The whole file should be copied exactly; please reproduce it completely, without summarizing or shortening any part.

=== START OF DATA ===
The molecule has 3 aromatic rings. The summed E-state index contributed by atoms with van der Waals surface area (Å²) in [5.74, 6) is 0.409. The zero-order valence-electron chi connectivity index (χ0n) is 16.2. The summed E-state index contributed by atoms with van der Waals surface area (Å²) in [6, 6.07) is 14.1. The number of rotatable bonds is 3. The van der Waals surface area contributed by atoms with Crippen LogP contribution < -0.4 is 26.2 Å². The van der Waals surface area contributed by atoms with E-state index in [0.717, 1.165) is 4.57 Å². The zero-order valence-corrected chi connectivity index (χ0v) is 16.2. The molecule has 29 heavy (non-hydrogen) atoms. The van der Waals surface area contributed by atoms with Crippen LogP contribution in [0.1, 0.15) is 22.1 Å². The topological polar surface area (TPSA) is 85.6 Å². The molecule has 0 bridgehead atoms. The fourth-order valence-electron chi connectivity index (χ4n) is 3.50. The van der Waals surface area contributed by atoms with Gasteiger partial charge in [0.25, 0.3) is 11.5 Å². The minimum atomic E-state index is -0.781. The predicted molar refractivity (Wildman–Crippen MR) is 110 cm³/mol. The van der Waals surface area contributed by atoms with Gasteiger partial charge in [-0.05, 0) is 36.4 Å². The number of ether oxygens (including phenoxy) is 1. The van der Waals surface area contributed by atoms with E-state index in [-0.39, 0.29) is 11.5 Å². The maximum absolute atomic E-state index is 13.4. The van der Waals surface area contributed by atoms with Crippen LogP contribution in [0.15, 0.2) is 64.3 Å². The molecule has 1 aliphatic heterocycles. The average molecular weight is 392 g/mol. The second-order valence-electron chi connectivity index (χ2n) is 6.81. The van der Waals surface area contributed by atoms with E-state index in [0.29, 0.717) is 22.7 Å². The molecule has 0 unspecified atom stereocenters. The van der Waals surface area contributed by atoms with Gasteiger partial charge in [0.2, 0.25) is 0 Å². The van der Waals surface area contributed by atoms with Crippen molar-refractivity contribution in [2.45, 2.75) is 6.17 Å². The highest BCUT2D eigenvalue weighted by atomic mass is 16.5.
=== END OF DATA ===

The molecule has 3 aromatic rings. The summed E-state index contributed by atoms with van der Waals surface area (Å²) in [5.74, 6) is 0.409. The zero-order valence-electron chi connectivity index (χ0n) is 16.2. The summed E-state index contributed by atoms with van der Waals surface area (Å²) in [6, 6.07) is 14.1. The number of rotatable bonds is 3. The van der Waals surface area contributed by atoms with Crippen LogP contribution < -0.4 is 26.2 Å². The van der Waals surface area contributed by atoms with E-state index in [0.717, 1.165) is 4.57 Å². The zero-order valence-corrected chi connectivity index (χ0v) is 16.2. The molecule has 29 heavy (non-hydrogen) atoms. The van der Waals surface area contributed by atoms with Crippen LogP contribution in [0.1, 0.15) is 22.1 Å². The topological polar surface area (TPSA) is 85.6 Å². The molecule has 0 bridgehead atoms. The fourth-order valence-electron chi connectivity index (χ4n) is 3.50. The van der Waals surface area contributed by atoms with Gasteiger partial charge in [0.25, 0.3) is 11.5 Å². The minimum atomic E-state index is -0.781. The predicted molar refractivity (Wildman–Crippen MR) is 110 cm³/mol. The van der Waals surface area contributed by atoms with Gasteiger partial charge in [-0.05, 0) is 36.4 Å². The number of ether oxygens (including phenoxy) is 1. The van der Waals surface area contributed by atoms with E-state index in [-0.39, 0.29) is 11.5 Å². The maximum absolute atomic E-state index is 13.4. The van der Waals surface area contributed by atoms with Crippen LogP contribution in [0.15, 0.2) is 64.3 Å². The molecule has 1 aliphatic heterocycles. The average molecular weight is 392 g/mol. The second-order valence-electron chi connectivity index (χ2n) is 6.81. The van der Waals surface area contributed by atoms with E-state index in [0.29, 0.717) is 22.7 Å². The molecule has 0 unspecified atom stereocenters. The van der Waals surface area contributed by atoms with Gasteiger partial charge in [0.2, 0.25) is 0 Å². The van der Waals surface area contributed by atoms with Crippen molar-refractivity contribution in [2.45, 2.75) is 6.17 Å². The highest BCUT2D eigenvalue weighted by atomic mass is 16.5.